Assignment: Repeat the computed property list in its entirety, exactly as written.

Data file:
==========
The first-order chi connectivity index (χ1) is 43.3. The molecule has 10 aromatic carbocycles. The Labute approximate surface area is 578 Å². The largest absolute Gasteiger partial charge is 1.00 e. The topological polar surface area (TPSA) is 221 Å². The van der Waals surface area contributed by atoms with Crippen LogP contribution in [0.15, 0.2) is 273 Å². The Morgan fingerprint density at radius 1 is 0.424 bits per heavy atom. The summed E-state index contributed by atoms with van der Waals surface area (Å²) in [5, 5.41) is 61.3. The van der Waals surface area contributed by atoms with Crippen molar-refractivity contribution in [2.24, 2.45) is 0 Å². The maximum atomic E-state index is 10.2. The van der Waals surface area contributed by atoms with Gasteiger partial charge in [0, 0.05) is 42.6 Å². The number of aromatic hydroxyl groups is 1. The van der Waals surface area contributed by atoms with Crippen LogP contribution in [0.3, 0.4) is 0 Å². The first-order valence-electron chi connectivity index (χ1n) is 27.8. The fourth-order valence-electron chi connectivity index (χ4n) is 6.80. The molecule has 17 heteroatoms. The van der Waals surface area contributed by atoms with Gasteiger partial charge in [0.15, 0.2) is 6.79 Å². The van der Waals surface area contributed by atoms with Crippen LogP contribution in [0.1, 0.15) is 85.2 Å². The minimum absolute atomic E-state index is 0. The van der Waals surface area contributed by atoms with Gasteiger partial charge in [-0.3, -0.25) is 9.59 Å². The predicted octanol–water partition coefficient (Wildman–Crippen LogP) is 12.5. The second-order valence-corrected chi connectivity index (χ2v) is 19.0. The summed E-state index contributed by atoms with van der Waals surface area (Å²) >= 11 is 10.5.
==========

The first-order chi connectivity index (χ1) is 43.3. The molecule has 10 aromatic carbocycles. The Labute approximate surface area is 578 Å². The largest absolute Gasteiger partial charge is 1.00 e. The topological polar surface area (TPSA) is 221 Å². The van der Waals surface area contributed by atoms with Crippen LogP contribution in [0.15, 0.2) is 273 Å². The Morgan fingerprint density at radius 1 is 0.424 bits per heavy atom. The summed E-state index contributed by atoms with van der Waals surface area (Å²) in [5, 5.41) is 61.3. The van der Waals surface area contributed by atoms with Crippen molar-refractivity contribution in [2.24, 2.45) is 0 Å². The maximum atomic E-state index is 10.2. The van der Waals surface area contributed by atoms with Gasteiger partial charge in [0, 0.05) is 42.6 Å². The number of aromatic hydroxyl groups is 1. The van der Waals surface area contributed by atoms with Crippen LogP contribution in [0.3, 0.4) is 0 Å². The first-order valence-electron chi connectivity index (χ1n) is 27.8. The fourth-order valence-electron chi connectivity index (χ4n) is 6.80. The molecule has 17 heteroatoms. The van der Waals surface area contributed by atoms with Gasteiger partial charge in [0.15, 0.2) is 6.79 Å². The van der Waals surface area contributed by atoms with Crippen LogP contribution in [0.1, 0.15) is 85.2 Å². The minimum absolute atomic E-state index is 0. The van der Waals surface area contributed by atoms with Gasteiger partial charge in [-0.3, -0.25) is 9.59 Å². The predicted octanol–water partition coefficient (Wildman–Crippen LogP) is 12.5. The second-order valence-corrected chi connectivity index (χ2v) is 19.0. The summed E-state index contributed by atoms with van der Waals surface area (Å²) >= 11 is 10.5.